June 29, 2005

Bush's Iraq Speech: Missing the Point

Filed under: Random Stuff — Bob Gifford @ 4:27 pm

In his Iraq speech Tuesday night, Bush made the case that we must stay in Iraq instead of withdrawing before the job is done. Well of course. It would be immoral for the US, having created the current situation in Iraq, to leave the country in worse shape than we found it. We must at a minimum stay until Iraq’s new government has half a chance to survive instead of sliding back into a dictatorship run by a neo-Saddam.

But this misses the point. The reason for the decline in Bush’s approval ratings is due to Americans’ dawning realization that the original decision to attack was a bad one. The fact that we can’t correct this misjudgement by just pulling our troops out makes its cost that much greater. Americans will be paying for this bad decision for years to come. The Iraq war is not just a phenomenal mistake, it’s a mistake that, along with the budget deficit, future Presidents will have to clean up.

We now know that the original rationale for the war, Iraq’s possession of WMD, was baseless. We also know that Iraq’s connection to Osama bin Laden was also non-existent. No matter how often he repeats it, Iraq was not a response to 9/11.

Last night Bush again justified the invasion because it’s better to fight the terrorists there rather than fight them here. Of course the terrorists must be thinking how much easier it is to kill Americans in Iraq rather than having to come to the US. And kill they have – the number of Americans killed in Iraq will be the equivalent of another 9/11 attack before we’re done. Bush told us that Iraq is a major terrorist stronghold, but didn’t mention that it wasn’t a terrorist stronghold before we attacked.

Bush also justified the invasion because we are bringing democracy to the Middle East. This is the minimum result we should expect given the cost in money and lives of the invasion. But this is just a restatement of why we can’t leave anytime soon. If Iraq is not left with a stable democracy, it will devolve into theocracy or worse.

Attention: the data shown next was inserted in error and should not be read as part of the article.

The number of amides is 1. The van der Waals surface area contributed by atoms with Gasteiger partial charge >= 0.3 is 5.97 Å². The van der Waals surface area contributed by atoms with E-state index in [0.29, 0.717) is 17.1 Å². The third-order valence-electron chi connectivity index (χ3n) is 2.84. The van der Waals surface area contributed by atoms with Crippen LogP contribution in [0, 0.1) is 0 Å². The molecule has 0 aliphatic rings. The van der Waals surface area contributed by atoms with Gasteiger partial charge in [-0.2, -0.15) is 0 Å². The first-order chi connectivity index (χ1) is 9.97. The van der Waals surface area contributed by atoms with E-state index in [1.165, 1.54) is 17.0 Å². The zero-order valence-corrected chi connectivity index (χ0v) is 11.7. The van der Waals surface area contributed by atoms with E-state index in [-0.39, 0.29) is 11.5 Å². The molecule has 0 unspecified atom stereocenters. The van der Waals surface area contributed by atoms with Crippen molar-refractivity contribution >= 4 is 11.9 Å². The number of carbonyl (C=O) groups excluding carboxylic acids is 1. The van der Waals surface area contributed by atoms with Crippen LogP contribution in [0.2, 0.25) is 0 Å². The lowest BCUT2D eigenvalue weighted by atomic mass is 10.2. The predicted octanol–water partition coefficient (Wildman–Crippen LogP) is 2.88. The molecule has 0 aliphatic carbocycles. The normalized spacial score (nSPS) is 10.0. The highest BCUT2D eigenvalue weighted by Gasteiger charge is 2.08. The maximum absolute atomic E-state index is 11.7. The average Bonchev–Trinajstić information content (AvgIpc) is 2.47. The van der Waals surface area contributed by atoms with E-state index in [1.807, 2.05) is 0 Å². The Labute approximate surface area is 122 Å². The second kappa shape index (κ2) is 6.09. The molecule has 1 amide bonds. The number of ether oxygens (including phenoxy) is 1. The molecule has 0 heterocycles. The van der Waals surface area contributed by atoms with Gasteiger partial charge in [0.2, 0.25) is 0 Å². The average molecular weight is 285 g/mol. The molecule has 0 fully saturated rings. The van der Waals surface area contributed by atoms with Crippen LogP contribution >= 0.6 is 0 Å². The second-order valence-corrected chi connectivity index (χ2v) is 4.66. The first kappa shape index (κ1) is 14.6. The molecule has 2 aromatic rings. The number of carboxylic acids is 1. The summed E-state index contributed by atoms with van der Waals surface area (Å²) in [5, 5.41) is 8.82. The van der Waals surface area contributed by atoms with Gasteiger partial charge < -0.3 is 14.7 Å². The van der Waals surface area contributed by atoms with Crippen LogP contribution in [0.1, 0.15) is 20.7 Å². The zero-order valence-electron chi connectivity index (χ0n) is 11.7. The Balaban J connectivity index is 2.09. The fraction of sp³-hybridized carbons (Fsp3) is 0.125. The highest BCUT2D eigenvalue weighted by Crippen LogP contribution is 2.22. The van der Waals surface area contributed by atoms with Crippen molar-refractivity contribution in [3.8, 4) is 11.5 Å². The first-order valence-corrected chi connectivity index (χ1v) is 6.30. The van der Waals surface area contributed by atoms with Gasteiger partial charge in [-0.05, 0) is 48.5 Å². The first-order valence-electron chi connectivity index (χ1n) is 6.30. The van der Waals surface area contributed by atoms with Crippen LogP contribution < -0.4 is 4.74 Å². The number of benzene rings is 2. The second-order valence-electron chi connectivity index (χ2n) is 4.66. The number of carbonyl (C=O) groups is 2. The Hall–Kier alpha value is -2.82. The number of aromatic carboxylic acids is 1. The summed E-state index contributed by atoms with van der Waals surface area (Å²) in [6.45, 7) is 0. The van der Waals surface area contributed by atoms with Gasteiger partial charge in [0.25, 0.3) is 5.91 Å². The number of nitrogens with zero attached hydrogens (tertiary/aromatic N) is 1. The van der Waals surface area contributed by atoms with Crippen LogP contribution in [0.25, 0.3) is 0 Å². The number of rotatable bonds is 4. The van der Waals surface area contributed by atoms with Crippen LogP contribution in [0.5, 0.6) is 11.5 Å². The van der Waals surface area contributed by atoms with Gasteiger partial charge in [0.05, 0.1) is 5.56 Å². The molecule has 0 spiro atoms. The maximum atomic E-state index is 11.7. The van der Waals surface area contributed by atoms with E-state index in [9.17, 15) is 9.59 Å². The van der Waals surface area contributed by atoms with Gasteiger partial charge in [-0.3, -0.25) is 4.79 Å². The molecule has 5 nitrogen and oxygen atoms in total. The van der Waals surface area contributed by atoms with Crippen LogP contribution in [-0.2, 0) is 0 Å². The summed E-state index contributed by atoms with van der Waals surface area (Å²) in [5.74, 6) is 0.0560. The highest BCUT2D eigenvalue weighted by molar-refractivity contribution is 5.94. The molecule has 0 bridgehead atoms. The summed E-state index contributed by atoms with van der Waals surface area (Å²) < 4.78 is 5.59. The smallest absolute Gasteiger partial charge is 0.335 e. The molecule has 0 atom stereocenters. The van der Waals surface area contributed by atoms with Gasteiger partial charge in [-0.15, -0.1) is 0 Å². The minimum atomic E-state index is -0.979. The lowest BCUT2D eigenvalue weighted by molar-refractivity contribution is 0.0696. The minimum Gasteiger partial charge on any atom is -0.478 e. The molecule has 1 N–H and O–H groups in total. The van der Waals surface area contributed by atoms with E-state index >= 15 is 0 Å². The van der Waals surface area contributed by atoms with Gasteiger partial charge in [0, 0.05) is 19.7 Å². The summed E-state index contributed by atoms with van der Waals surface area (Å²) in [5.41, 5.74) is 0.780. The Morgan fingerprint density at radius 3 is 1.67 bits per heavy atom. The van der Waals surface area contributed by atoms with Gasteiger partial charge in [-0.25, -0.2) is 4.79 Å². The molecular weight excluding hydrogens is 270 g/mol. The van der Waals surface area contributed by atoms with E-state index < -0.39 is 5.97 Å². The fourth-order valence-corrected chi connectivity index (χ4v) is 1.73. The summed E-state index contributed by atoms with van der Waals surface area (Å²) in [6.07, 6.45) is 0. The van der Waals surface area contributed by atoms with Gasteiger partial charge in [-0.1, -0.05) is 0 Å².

The fact is that Bush can’t state the truth: the invasion was a mistake, but a mistake we are stuck with for years to come.

Christianity has long had two schools of thought regarding war: pacifism, and the doctrine of Just War. I am sympathetic to pacifism, but fall more in the Just War camp. However, the Iraq War is unjust by either doctrine. Among the criteria for a just war is that it must be a last resort, undertaken only after all peaceful solutions have been exhausted, a test that this war clearly fails.

The doctrine of Just War not only protects potential victims of war, but also the potential purveyors of war. Adherence to a Just War doctrine would have prevented the Bush administration from making a serious mistake with long-reaching ramifications. Just War doctrine would have protected Bush from his own worst instincts. Unfortunately, it is too late for that now.


  1. Is it a sin for a soldier to kill someone in the course of prosecuting an unjust war?

    Comment by Tom Harrison — June 30, 2005 @ 6:08 am

  2. So Iraq was not a terrorist state before we invaded? What was it? A Utopia?…you have to be kidding me.

    Comment by Matt — July 6, 2005 @ 9:09 am

  3. No, Iraq was an authoritarian dictatorship, and a pretty bad one at that. But Saddam didn’t tolerate terrorists in Iraq any more than we do in the US.

    Comment by Bob — July 6, 2005 @ 2:14 pm

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